The Lack of Unique Keys per Device/Zone, is generally an attack that only occurs against retailers, although some ATM networks and gateways have also been breached as they are still using Master Session keys. This attack is usually aided by finding encrypted PIN block information in places like TLOG files and again uses a brute force type of attack against the encrypted PINs.

The fourth common method of attack against encrypted PINs takes advantage of weak DES (single DES) keys. In 1998 in a high-tech lab environment, DES keys were cracked in 56 hours. In 2007, DES keys can be cracked with a server costing less than $10,000 in 6 days.

There is also a Russian criminal gang that offers a fee-based DES cracking service. Ship a POS PED to the gang overnight and they will return the DES keys within 72 hours for $250,000, or you get your money back.

They also presented some best practices to reduce the impact of a PIN encryption key compromise as well as some ways to minimize the impact if a debit encryption key is breached.
• Replace any HSM’s that support the IBM/Diebold format, or upgrade the software so that it no longer supports the IBM/Diebold format.
• Do not use Master Session keys, as a breach of one location’s keys will provide them access to encrypted PIN’s from all devices.
• Review HSM logs and look for high volumes of unusual transactions like PIN translations.
• Review access to the HSM and make sure that only authorized programs are able to send it commands.
• Upgrade to TDES keys as they are much much more difficult to breach than single DES keys.
• Make sure you terminals are securely mounted and terminals in storage and transit are properly protected so they cannot be sent to Russian criminal gangs to have their encryption keys removed.
• As per current PCI requirements, a key should only be used for a single purpose. This limits the impact of a breach if one key is compromised. This is why the PCI PIN security requirements require encryption keys to be used for a single purpose only. (i.e. Debit PIN encryption, terminal authentication, end to end encryption, file signing, etc.)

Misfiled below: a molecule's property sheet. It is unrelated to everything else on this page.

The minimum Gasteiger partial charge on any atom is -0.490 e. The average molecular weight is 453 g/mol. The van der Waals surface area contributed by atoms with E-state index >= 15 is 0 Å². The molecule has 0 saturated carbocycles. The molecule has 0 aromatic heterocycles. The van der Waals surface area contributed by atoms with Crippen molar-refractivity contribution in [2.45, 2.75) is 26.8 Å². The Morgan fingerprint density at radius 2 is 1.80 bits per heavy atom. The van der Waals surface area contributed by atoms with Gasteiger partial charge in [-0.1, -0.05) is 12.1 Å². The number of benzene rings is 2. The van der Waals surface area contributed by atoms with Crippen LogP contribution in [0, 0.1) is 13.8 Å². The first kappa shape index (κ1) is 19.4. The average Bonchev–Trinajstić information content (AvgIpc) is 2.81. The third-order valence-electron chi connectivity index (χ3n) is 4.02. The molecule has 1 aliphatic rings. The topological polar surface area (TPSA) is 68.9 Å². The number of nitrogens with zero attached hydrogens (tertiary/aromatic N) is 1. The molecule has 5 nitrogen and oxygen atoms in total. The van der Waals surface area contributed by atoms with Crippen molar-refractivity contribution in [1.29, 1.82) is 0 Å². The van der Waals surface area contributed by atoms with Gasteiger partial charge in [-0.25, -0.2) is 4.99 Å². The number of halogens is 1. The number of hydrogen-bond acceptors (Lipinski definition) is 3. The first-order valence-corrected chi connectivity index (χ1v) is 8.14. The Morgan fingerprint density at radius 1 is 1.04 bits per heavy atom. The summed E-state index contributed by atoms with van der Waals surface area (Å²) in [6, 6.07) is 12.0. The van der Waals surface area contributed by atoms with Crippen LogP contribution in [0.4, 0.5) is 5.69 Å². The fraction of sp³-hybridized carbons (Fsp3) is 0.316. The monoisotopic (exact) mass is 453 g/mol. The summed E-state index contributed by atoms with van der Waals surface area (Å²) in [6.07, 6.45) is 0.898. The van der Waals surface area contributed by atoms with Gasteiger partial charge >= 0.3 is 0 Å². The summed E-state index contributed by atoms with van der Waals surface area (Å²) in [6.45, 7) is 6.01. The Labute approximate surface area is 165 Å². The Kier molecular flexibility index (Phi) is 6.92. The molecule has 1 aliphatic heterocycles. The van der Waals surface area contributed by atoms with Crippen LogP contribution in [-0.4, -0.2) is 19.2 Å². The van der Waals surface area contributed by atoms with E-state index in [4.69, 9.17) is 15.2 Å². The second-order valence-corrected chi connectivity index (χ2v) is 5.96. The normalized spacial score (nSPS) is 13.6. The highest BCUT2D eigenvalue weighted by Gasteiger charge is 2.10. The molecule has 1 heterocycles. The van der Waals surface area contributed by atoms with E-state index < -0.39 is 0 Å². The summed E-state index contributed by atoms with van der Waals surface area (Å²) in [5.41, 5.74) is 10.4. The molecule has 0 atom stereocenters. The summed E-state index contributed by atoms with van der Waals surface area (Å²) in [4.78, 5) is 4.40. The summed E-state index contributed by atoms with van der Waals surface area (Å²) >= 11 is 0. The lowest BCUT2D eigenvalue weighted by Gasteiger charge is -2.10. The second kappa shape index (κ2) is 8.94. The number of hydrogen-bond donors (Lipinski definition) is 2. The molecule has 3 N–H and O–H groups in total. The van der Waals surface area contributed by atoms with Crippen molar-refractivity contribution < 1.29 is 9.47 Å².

The webinar was presented by Chris Novak, Managing Principal, Forensics Americas and Matthijs van de Wel, Managing Principal, Forensics EMEA

Mercator End to End Encryption Report

Mercator Advisory Group recently published “End to End Encryption: The Acquiring Side Responds to Data Loss and PCI Compliance.” The report was written by George Peabody, Principal Analyst for Mercator and was published in June 2009.

Among the finding in the report:

“PCI, as it is defined today, while necessary, is not sufficient. More robust approaches are required. And that is where card number encryption enters the scene, as another method of removing high value card numbers from merchant, processor and acquirer systems.”
“Encryption is about making secret data economically and computationally impractical to steal. Having done that, cyber criminals have no ability to profit from what data they do manage to steal after they‘ve broken into the enterprise.”